Yes, spring is in the air and kudzu bugs are again on the move.
This article covers 1) what is going on in terms of movement right now and 2) what you can expect in terms of future soybean invasions for May and June.
I am not an urban entomologist and cannot provide homeowner information. This is a great concern when these insects are migrating, but rest assured that the insects will not remain on your structure indefinitely.
These insects never really “over-winter”, but simply rest until conditions warm. In fact, I could find kudzu bugs behind tree bark on the coldest day this winter, hold them in my hand to warm them, and they would begin to crawl around.
All indications that we are going to have more kudzu bugs this year than last year. It’s a numbers game. More insects went into over-wintering than previously and they are more widespread.
You might not have noticed kudzu bug activity this time last year, even though it was warm. There are simply more insects around this year.
I expect this spate of activity to last until their preferred host, kudzu, greens up. Until then, expect to find the insects everywhere.
Remember that the presence of kudzu bugs on a plant (figs, magnolias, grapes, etc.) does not mean they are feeding or reproducing on it.
Kudzu bugs are attracted to tall things colored white. Many reports of the bugs are from t-shirts, pickup trucks and big white houses. The insects are certainly not feeding here.
Early-season soybean invasions
If you are planting full-season beans this April or May, you will want to scout the beans early and often.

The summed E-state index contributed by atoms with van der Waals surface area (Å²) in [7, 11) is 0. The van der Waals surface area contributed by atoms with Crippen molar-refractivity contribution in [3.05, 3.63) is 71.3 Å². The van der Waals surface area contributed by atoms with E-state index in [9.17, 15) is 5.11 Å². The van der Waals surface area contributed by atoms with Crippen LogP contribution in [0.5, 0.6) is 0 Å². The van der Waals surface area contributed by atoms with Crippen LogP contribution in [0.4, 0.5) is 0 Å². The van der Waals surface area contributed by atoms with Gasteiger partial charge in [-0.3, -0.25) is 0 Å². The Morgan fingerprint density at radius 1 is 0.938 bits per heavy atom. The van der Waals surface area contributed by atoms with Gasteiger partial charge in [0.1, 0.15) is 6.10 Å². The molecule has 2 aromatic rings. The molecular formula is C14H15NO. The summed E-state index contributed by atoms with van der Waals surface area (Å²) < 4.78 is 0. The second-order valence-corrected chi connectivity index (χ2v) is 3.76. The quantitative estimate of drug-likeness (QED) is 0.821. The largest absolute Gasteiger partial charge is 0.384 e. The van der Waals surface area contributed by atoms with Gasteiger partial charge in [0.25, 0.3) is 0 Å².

We first reported the bugs in commercial April-planted soybean fields during May of 2012.
Do not use an insecticidal seed treatment, as the neonicotinoid class of insecticides are not effective for the insect.
Your best option is to keep an eye on the insects, waiting for the adults to complete the field invasion, and to spray once the nymphs hatch from the egg and begin to develop (link to article with photo of small nymphs).
It might take 6-8 weeks for adults to completely invade the field before you begin to notice nymphs.
The recommended sampling method is the sweep net, with one nymph per sweep being a balance point to spray where you can preserve yield, while minimizing trips with insecticide.
You will be tempted not to wait for this. WARNING. A grower last year treated the adults before the nymphs showed up (in early June), which resulted in a re-treatment when nymphs showed up.
This ended up killing natural enemies so that spider mites began to infest the beans. This then resulted in a third spray. We call this the pesticide treadmill. Once you’re on, it’s hard to get off!